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TUBLIC LIBRARY

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Entered, according to Act of Congress, 19th June, 1833, by Charles Davies, in the Clerk's office of the Southern Dis. trict of New York.

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PREFACE.

A CORRECT and accurate knowledge of Arithmetic is one of the most important elements of a liberal or practical edu. cation. The public should, therefore, receive with indulgence every attempt that may be made to improve this department of instruction.

The Elementary Treatise, which is here presented, has been prepared with care, though the author by no means in. dulges the belief that it is free from faults. He has endeav. ored to render the subject as plain as it is capable of being made, and, at the same time, to treat it as briefly as possible.

The reasons for most of the rules are given. It was not, however, thought best to demonstrate the rules for the ex. traction of roots, nor that for finding the sum of a geometri. cal series.

The name, Compound Numbers, which has heretofore been given to all numbers in which the kind of unit is ex. pressed, has been changed to that of Denominate Numbers. This change has not been made with any ambitious spirit of innovation, but because it is deemed an improvement. It is not easy to form an idea of what is meant by the term, Com. pound Number, and especially so, when we find it applied to such numbers as £3, $3, 3s. Why is £3° a compound num. ber any more than 3? If it be answered, that £3 is composed or compounded of three single pounds, that does not remove the difficulty, for 3 is also composed of three units 1. Is it not then the better way to call the first a denominate num. ber, and the other a simple number, as is done in $ 71.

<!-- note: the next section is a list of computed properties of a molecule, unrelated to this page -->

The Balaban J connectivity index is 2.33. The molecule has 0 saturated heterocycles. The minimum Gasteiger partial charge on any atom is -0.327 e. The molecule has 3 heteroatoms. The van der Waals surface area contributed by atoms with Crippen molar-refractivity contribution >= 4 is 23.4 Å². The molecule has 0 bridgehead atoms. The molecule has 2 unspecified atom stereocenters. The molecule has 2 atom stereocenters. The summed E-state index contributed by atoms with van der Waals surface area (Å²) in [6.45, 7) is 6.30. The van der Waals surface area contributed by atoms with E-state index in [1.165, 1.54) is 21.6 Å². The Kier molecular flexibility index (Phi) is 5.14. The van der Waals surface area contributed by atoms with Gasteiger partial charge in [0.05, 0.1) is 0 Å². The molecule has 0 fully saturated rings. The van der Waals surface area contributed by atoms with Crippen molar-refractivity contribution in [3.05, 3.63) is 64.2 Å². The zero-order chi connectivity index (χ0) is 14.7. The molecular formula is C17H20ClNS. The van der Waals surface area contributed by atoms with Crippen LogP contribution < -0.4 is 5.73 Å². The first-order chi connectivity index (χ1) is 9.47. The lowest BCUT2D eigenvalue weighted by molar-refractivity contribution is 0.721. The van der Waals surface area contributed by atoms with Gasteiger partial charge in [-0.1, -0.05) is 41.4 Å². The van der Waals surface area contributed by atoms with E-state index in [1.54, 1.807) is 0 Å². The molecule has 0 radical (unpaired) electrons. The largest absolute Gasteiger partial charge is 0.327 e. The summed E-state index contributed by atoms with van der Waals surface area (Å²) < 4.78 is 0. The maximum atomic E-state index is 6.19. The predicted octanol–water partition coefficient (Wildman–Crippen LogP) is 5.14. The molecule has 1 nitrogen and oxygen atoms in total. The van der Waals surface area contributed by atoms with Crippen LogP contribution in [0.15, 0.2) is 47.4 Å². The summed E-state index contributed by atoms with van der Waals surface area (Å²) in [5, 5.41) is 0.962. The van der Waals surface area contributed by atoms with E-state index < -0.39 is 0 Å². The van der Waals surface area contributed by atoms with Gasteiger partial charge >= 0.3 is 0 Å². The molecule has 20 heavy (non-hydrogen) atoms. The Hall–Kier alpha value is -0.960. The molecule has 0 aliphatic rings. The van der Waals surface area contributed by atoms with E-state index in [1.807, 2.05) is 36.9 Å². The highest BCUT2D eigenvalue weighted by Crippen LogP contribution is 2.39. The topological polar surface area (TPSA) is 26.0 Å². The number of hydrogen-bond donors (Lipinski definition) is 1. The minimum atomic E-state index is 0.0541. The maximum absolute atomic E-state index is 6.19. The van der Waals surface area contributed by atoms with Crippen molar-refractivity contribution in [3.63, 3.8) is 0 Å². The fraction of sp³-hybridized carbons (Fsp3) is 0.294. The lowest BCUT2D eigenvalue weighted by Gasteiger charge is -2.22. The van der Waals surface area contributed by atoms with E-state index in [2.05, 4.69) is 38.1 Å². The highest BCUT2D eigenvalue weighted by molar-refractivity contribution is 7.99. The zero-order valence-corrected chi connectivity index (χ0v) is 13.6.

Mr. Hasler, in his Arithmetic, has called this class of numbers, Denominate Fractions.

Some of the examples in the Rule of Three, and most of those at the end of the book, have been selected from Hut. ton's and Walkingame's Arithmetics.

Military Academy,
West Point, July, 1833.

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SUGGESTIONS TO TEACHERS.

Tax first object has been to fix in the mind of the pupil a clear idea of a unit, this being regarded as the basis of all correct knowledge of Arithmetic.

Each subject is divided into sections, and at the end of the subject, a series of questions is appended. All the questions which refer to the same section, are arranged together, and are intended to suggest to the pupil all that he is required to learn from the particular section to which they refer.

The pupil should be able to answer all the ques. tions in his own language, and to understand perfectly the reasons of the answers.

The parts to be committed to memory are printed in Italic, to distinguish them from those parts that are merely explanatory.

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